Enhance Your Image When Reverse Laser Engraving on Acrylic Sheet





Introduction: Enhance Your Image When Reverse Laser Engraving on Acrylic Sheet

I developed this easy way to enhance your high contrast images, laser-engraved onto the back of clear acrylic plastic sheet at Makerplace in San Diego, CA using their 100 watt Hurricane laser. You can engrave any kind of image. For this demonstration I'll use a portrait. What sets this technique apart is the use of black and white paint on the backside of the acrylic sheet to dramatically intensify your high contrast images.

Here's what you'll need:
• Your image
• Adobe's Photoshop or other image authoring tool
• Access to a Laser cutter
• Flat black and white paint (I use spray paint for the black as it coats evenly and for the white, Liquitex's heavy body acrylic titanium)
• A sheet of acrylic

Prepare the Image File
I use Photoshop CS4 as my image authoring tool. You'll want to do the equivalent in whatever tool you use.

Step 1: Turn Your Color Image Into Grayscale

• Image > Mode > Grayscale

Step 2: Turn Your Grayscale Image Into a Bitmap

• Image > Mode > Bitmap (Output:60; Method: Diffusion Dither)

Step 3: Invert Your Bitmap Image

• Image > Adjustment > Invert

Step 4: Flip Your Inverted Image

• Image > Image Rotation > Flip Canvas Horizontal

SAVE AS Bitmap file (.bmp)

Step 5: Prepping the Substrate

• Peel the protective film off of one side of your acrylic sheet. Leave the protective layer on the other side for now.
• Spray the acrylic with an even coat of flat black paint. Let it dry
• Spray the acrylic with a second even coat of flat black paint and let it dry.

Step 6: Settings to Engrave the Image

• Place the painted acrylic sheet paint side up on the bed of your laser cutter.
• Focus the laser for the thickness of this material.
• Import your bitmap .bmp file
• Engraving on acrylic works best when the process is done at high speed and low power.  On the 100 watt laser at Makerplace, my settings were Speed: 900, Power: 55 and the Span Gap at .085

Step 7: Engraving the Image

• When the laser is done, remove the acrylic sheet from the machine and clean it with a soft paper towel to remove any residue created by the engraving.

Step 8: White Fill the Engraving

• Place your acrylic sheet engraved side up on your work surface
• Paint the acrylic with an even coat of white paint (I'm using acrylic titanium white)
• Let it dry

Step 9: White Fill -- Second Coat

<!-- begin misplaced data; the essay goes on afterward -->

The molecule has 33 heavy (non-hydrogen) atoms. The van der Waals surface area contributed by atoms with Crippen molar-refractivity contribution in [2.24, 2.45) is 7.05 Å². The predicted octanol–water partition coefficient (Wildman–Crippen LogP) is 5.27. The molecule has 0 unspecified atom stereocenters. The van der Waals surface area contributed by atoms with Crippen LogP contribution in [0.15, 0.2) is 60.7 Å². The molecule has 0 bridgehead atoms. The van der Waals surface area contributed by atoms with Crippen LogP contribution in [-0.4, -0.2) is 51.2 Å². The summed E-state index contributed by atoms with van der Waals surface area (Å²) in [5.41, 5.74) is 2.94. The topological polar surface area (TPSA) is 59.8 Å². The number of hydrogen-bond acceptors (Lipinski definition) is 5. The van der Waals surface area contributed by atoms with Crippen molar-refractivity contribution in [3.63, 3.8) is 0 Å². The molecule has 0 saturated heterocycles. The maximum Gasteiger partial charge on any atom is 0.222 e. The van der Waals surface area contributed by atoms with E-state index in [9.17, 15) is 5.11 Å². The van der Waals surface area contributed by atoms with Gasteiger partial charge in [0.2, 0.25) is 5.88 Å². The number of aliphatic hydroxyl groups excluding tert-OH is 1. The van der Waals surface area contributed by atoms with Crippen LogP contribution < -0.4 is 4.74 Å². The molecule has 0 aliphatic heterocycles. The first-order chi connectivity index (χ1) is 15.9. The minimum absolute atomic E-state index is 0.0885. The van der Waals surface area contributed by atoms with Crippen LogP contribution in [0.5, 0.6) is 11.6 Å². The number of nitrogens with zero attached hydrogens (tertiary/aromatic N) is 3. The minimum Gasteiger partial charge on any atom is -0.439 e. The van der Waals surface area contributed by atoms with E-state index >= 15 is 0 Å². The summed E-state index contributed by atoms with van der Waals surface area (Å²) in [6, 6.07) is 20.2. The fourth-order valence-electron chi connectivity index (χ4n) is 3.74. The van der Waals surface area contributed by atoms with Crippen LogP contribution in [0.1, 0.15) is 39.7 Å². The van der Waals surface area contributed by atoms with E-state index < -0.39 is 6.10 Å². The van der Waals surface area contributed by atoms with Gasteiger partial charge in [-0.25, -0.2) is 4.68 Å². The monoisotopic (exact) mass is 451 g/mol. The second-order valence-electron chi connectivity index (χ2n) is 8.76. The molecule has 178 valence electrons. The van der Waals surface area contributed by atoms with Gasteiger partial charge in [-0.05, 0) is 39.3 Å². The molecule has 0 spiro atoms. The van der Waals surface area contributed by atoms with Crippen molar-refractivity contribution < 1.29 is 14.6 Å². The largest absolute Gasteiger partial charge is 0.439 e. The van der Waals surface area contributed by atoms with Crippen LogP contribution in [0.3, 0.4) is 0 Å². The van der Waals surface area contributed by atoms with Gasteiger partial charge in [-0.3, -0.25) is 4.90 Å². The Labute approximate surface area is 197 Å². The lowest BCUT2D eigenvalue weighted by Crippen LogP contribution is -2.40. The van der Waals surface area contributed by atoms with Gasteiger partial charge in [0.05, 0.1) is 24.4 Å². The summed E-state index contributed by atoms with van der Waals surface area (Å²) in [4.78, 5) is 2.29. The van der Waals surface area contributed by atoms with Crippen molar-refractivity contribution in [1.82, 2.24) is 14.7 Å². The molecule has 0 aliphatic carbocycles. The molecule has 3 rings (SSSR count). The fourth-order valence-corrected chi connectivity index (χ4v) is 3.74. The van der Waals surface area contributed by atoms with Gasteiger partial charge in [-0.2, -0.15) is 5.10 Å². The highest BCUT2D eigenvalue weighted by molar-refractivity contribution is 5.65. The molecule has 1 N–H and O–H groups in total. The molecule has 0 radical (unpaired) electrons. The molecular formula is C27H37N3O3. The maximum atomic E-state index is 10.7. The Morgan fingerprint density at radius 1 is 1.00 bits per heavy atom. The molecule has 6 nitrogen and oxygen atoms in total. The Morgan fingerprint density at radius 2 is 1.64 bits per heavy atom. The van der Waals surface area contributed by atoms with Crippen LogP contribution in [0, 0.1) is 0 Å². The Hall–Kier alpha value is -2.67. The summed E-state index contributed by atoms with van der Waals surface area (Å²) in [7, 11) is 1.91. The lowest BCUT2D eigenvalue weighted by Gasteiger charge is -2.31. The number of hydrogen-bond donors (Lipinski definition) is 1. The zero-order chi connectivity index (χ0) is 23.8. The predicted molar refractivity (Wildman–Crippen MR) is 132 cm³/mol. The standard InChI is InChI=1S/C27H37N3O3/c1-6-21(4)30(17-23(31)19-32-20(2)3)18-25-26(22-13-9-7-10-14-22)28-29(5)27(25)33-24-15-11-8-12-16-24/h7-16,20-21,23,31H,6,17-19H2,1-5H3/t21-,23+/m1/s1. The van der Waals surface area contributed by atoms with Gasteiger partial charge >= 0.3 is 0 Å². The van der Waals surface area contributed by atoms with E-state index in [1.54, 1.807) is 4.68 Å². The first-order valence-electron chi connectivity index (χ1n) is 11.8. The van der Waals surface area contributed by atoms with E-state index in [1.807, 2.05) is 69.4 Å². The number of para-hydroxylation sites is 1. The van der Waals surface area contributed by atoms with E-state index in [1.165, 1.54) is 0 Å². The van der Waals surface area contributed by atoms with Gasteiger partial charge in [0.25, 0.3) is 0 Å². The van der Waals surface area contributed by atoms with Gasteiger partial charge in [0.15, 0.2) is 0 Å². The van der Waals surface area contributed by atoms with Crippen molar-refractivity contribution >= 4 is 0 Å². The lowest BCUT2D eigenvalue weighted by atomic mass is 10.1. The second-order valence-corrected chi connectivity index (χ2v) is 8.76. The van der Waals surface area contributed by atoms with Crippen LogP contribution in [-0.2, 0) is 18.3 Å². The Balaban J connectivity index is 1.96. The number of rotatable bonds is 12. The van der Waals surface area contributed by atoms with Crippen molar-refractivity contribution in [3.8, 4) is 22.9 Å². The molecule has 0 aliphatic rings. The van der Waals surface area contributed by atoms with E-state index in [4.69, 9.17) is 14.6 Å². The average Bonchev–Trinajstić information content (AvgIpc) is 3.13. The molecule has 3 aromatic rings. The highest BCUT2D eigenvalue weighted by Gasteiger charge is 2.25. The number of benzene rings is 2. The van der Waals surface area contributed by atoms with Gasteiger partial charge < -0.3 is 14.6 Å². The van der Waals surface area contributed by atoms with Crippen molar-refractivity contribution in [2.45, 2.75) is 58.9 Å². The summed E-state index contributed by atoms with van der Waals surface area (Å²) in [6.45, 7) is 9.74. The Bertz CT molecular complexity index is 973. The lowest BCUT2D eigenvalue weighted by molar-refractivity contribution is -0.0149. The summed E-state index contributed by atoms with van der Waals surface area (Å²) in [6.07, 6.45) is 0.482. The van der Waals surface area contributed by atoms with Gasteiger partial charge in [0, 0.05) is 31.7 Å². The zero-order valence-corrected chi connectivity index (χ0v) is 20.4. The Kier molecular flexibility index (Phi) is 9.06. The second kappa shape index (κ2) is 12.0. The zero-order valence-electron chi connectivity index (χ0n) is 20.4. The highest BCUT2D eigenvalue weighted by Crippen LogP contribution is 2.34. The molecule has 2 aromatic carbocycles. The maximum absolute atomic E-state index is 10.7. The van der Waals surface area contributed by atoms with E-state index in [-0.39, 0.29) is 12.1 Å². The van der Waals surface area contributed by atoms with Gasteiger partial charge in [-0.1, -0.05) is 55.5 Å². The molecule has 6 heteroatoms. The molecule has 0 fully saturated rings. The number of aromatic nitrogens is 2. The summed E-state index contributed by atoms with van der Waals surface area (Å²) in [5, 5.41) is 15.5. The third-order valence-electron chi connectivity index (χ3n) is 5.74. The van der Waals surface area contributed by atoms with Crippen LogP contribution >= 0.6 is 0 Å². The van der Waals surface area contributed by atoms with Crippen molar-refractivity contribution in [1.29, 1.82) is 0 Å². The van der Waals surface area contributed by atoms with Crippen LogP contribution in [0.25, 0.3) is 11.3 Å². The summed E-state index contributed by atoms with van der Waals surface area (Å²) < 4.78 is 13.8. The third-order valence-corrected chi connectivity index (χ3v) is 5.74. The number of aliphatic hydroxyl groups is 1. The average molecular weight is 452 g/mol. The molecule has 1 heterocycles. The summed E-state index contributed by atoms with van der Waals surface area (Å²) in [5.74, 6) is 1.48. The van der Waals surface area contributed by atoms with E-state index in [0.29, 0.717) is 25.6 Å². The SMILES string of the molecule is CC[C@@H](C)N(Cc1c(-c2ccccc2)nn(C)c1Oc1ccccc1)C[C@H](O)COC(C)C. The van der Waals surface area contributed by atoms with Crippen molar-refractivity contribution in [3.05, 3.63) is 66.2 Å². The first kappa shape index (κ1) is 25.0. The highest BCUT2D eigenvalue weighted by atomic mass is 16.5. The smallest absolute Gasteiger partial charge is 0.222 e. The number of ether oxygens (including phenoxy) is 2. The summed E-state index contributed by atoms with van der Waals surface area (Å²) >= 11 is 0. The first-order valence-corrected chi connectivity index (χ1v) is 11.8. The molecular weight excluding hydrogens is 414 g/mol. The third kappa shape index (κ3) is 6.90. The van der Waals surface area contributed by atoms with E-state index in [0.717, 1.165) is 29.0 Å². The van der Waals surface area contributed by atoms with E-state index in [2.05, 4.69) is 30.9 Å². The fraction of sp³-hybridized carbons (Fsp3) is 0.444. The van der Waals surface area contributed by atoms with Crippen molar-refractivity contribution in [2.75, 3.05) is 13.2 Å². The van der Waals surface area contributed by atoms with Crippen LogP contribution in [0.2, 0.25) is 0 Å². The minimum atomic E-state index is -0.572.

• Paint the acrylic with a second even coat of white paint.
• Let it dry

Step 10: Voila!

It's that easy. Cut to size, peel the protective film off the front side and your stunning high contrast image is ready for framing.

Thank you Makerplace for providing the space, tools and support in developing this novel idea.



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    I'm trying to come up with a cheap way of lasering acrylic leaves. Do you think I could use bronze, silver, and gold spray paint to achieve similar results? I realize I might need to do a coat of matallic paint, then a coat of black so as not to interfere with the laser and reflection during the engraving process but I wanted to run that by someone who has actually worked with painting acrylics before lasering before trying it myself.

    As the paint is applied AFTER the lasering, the reflectivity is not an issue. All acrylic and oil based paints, aerosol or brushed on have adhered nicely to acrylic sheet.

    I used this method you suggested regarding grayscale/dithering on a scrap of leather (for a test). Turned out great. Thanks for sharing your ideas.


    Clear acrylic sheet right? Was thinking of trying this on a diffused white sheet as well.

    Hmmm, gharris14 -- not sure you'll be able to get as much definition with white acrylic, as the the fill color (white in my example) is seen through the surface of the clear plastic sheet. However, it's worth a shot just to see what the effect is. Let's us know what you come up with ... good, bad or ugly.

    You should also mess with the brightness and contrast. I usually bump both up to 25. I also use an unsharp mask with the amount at 500%,the radius between one and five,and the threshold at zero. You can toy around with these setting,but this will pretty much guarantee that your picture will be more photolike and less grainy.

    After the second coat of white paint did you wipe it off? It seems there is a missing step here.